After wading through the Golden Globes last night, the ALA Youth Media Awards this morning were like a refreshing start-over for the week. The American Library Association, IMHO, can show the rest of the universe of award shows how its done: The awards are always bursting with positive energy, love and true support for the winners, and (revolutionary!) diversity of winners and presenters. Sorry, negative spirit of the Golden Globes, I'm Team ALA this morning.
And the winners! Last year was such a great year for children's books and young adult literature, so I don't envy the judging committees that had to make final decisions. And yet, still, it's hard not to be psyched with how everything turned out. (And judging from the uproars of applause for so, so many of the honor books and winners, many people agree with me.)
Without further ado, this morning, live from the ALA Midwinter Conference in (*cough* my beautiful hometown of) Boston, authors and illustrators were honored for their contributions to the world of books and literature, so let's take a look at the types of awards and the winners.
If we're thinking Golden Globes, the "Best Motion Picture" biggie awards of the evening are the Randolph Caldecott Medal and John Newbery Medal for distinguished contributions to children's book illustration and writing, respectively. Basically, these awards should stock your birthday present list for all the kiddos in your life.
As for the Caldecott Medal, there were four (holler!) honor books and one big winner. The honor books are:
- Trombone Shorty by Troy Andrews, illustrated by Bryan Collier
- Waiting, written and illustrated by Kevin Henkes
- Voice of Freedom: Fannie Lou Hamer, Spirit of the Civil Rights Movement by Carole Boston Weatherford, illustrated by Ekua Holmes
- Last Stop on Market Street by Matt de la Peña, illustrated by Christian Robinson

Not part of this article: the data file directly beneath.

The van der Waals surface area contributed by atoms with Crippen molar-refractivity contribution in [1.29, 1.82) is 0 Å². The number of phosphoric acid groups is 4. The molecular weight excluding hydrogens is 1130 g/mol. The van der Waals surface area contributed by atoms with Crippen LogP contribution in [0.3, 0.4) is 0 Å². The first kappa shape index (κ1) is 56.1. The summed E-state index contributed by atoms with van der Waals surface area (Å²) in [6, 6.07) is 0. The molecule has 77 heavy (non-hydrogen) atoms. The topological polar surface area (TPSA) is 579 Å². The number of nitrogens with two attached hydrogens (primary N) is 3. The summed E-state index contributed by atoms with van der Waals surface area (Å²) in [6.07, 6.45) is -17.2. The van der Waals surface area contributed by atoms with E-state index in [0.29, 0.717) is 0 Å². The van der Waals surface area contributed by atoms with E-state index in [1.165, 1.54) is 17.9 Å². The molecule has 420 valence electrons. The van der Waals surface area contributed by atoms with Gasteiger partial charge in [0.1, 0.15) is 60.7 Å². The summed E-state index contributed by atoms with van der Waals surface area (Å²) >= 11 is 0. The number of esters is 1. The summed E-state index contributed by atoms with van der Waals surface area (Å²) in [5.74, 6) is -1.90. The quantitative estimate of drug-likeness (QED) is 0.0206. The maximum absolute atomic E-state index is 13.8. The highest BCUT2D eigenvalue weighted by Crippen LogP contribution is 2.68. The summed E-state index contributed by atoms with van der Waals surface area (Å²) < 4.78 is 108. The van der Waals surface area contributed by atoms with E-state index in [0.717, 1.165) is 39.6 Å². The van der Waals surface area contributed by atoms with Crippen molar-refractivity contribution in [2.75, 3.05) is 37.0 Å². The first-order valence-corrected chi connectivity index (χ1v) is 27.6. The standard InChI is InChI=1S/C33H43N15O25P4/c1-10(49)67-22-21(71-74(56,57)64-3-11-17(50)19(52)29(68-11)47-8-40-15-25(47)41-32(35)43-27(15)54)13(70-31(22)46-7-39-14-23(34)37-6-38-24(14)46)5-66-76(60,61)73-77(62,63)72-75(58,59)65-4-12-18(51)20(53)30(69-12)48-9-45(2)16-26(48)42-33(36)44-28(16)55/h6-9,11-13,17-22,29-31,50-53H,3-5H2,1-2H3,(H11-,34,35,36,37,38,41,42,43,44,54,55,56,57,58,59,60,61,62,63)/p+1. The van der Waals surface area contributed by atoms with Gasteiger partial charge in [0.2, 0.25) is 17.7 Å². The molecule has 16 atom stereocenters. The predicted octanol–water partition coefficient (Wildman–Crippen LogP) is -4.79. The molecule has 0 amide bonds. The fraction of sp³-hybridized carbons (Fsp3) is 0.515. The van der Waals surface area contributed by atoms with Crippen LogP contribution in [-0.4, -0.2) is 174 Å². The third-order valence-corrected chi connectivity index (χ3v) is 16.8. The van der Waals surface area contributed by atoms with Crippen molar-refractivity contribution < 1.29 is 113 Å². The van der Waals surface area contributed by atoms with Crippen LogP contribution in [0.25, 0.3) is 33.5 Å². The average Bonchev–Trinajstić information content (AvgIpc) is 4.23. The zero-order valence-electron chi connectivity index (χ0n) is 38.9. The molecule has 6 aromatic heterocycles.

And the winner was: Finding Winnie: The True Story of the World’s Most Famous Bear by Lindsay Mattick and illustrated by Sophie Blackall
The Newbery Medal for the most outstanding contribution to children’s literature had three honor books:
- The War that Saved My Life by Kimberly Brubaker Bradley
- Roller Girl by Victoria Jamieson
- Echo by Pam Muñoz Ryan
And the winner: Last Stop on Market Street by Matt de la Peña
Now, for all you YA lovers! If you had to big the major award for YA books, it would be the Michael L. Printz Award for excellence in literature written for young adults. This year, there were two honor books. (Could I have picked 5,786 more? Sure, but I digress):
- Out of Darkness by Ashley Hope Pérez
- The Ghosts of Heaven by Marcus Sedgwick
And the winner: Bone Gap by Laura Ruby, which already deservedly was a National Book Award nominee for Young People's Literature. Yaas.
And for all of the amazing YA debut novels of 2015, the William C. Morris Award gives its due. There were four honor books:
- Because You’ll Never Meet Me by Leah Thomas
- Conviction by Kelly Loy Gilbert
- The Sacred Lies of Minnow Bly by Stephanie Oakes
- The Weight of Feathers by Anna-Marie McLemore
And the winner: Simon vs. the Homo Sapiens Agenda by Becky Albertalli. Do I even have to mention that every single writer on this list is a woman? BEST.
The lifetime achievement award in writing for young adults, The Margaret A. Edwards Award was given to David Levithan, who gave us Two Boys Kissing, Boy Meets Boy, Every Day, Nick and Norah's Infinite Playlist, and so, so many other incredible books. Well deserved.
And a big yay to the Coretta Scott King (Author) Book Award which recognizes an African American author and illustrator of outstanding books for children and young adults: Gone Crazy in Alabama by Rita Williams-Garcia
However, crazy praise for Jason Reynolds, who had not one but TWO separate books on the honor list for the award: All American Boys and The Boy in the Black Suit.
And guys, there's so much more awesomeness. Check out all of the 2016 ALA Youth Media Award winners here.